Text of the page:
General music is informed by a variety of teaching approaches and methods. These pedagogical frameworks guide teachers in planning and implementing instruction. Established approaches to teaching general music must be understood, critically examined, and possibly re-imagined for their potential in school and community music education programs. Teaching General Music brings together the top scholars and practitioners in general music education to create a panoramic view of general music pedagogy and to provide critical lenses through which to view these frameworks. The collection includes an examination of the most prevalent approaches to teaching general music, including Dalcroze, Informal Learning, Interdisciplinary, Kodály, Music Learning Theory, Orff Schulwerk, Social Constructivism, and World Music Pedagogy. In addition, it provides critical analyses of general music and teaching systems, in light of the ways children around the world experience music in their lives. Rather than promoting or advocating for any single approach to teaching music, this book presents the various approaches in conversation with one another. Highlighting the perceived and documented benefits, limits, challenges, and potentials of each, Teaching General Music offers myriad lenses through which to re-read, re-think, and re-practice these approaches.
With the influence and pressures of the globalized economy, education systems are at a crossroads and need to find a place and/or identity that reflect new or transformed realities for learning environments. Questions such as to what extent, in what way, and how are we doing will need to be raised and answered before learning environments can begin the work necessary to create people who are ready to enter the globalized workforce. This book will present chapters written from a variety of perspectives to address the question "what is needed within systems of education to prepare the next generation of leaders for a competitive global environment?" The authors focus on such topics as online learning, technology, leadership, and English Language Learners to show the challenges to traditional educational practices and the ways in which learning environments are responding to the new reality of globalization.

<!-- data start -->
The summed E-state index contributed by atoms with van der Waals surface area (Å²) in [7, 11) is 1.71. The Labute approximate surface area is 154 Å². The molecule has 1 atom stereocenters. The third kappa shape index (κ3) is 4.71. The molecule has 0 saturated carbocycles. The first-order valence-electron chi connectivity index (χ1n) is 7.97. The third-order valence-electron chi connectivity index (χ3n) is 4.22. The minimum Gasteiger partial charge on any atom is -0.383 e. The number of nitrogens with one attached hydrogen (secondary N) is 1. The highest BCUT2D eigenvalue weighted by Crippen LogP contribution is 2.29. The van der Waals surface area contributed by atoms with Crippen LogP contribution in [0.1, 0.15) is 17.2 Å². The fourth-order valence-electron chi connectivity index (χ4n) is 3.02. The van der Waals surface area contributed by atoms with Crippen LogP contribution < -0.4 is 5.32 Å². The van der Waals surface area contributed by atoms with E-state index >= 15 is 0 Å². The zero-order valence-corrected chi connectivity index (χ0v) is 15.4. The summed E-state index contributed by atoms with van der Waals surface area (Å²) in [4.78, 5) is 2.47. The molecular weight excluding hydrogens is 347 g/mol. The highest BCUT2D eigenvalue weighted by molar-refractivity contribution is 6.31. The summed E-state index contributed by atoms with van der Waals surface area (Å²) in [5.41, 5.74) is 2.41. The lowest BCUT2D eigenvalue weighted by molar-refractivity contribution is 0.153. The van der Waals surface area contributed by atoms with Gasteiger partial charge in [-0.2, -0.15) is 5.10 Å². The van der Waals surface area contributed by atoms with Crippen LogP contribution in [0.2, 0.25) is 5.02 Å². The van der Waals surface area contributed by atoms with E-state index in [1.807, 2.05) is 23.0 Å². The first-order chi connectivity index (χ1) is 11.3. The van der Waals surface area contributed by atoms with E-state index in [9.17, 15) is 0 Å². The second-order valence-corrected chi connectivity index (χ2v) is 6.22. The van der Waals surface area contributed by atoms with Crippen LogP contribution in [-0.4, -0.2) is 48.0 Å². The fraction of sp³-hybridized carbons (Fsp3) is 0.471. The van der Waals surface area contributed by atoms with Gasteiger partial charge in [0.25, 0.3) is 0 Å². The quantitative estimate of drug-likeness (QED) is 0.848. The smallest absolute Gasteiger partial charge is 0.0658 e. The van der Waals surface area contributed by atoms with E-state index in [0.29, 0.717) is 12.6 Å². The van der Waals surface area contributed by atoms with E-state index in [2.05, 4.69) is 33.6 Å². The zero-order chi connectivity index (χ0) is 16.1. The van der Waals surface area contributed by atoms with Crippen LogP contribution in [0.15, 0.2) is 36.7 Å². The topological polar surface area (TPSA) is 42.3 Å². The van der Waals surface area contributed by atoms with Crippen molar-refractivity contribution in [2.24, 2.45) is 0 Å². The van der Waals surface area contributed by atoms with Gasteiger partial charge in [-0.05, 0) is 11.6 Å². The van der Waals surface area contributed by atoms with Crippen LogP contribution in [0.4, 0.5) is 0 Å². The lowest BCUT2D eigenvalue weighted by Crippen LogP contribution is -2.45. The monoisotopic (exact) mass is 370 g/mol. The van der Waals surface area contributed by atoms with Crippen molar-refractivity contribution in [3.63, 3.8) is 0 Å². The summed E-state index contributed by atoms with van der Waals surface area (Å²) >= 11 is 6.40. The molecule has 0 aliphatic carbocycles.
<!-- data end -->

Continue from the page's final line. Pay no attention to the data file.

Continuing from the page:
"This issues-based reference set on education in the United States tackles broad, contentious topics that have prompted debate and discussion within the education community. The volumes focus on pre-school through secondary education and explore prominent and perennially important debates. This set is an essential reference resource for undergraduate students within schools of education and related fields including educational administration, educational psychology, school psychology, human development, and more"--Publisher website.